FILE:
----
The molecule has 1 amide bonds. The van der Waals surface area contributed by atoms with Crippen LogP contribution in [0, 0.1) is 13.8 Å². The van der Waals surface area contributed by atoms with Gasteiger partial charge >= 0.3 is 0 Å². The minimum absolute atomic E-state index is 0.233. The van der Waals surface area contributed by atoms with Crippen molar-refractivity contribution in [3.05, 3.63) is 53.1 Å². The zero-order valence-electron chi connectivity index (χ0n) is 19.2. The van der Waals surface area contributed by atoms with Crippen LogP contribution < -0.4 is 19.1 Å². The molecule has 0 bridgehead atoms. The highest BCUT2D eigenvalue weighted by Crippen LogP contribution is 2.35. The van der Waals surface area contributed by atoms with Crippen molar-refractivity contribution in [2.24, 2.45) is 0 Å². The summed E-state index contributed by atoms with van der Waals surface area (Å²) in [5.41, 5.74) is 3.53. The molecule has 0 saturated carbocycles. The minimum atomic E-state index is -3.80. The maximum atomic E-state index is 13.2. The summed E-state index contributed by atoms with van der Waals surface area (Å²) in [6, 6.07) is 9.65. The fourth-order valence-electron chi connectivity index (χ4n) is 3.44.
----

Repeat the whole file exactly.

The molecule has 1 amide bonds. The van der Waals surface area contributed by atoms with Crippen LogP contribution in [0, 0.1) is 13.8 Å². The van der Waals surface area contributed by atoms with Gasteiger partial charge >= 0.3 is 0 Å². The minimum absolute atomic E-state index is 0.233. The van der Waals surface area contributed by atoms with Crippen molar-refractivity contribution in [3.05, 3.63) is 53.1 Å². The zero-order valence-electron chi connectivity index (χ0n) is 19.2. The van der Waals surface area contributed by atoms with Crippen LogP contribution < -0.4 is 19.1 Å². The molecule has 0 bridgehead atoms. The highest BCUT2D eigenvalue weighted by Crippen LogP contribution is 2.35. The van der Waals surface area contributed by atoms with Crippen molar-refractivity contribution in [2.24, 2.45) is 0 Å². The summed E-state index contributed by atoms with van der Waals surface area (Å²) in [5.41, 5.74) is 3.53. The molecule has 0 saturated carbocycles. The minimum atomic E-state index is -3.80. The maximum atomic E-state index is 13.2. The summed E-state index contributed by atoms with van der Waals surface area (Å²) in [6, 6.07) is 9.65. The fourth-order valence-electron chi connectivity index (χ4n) is 3.44.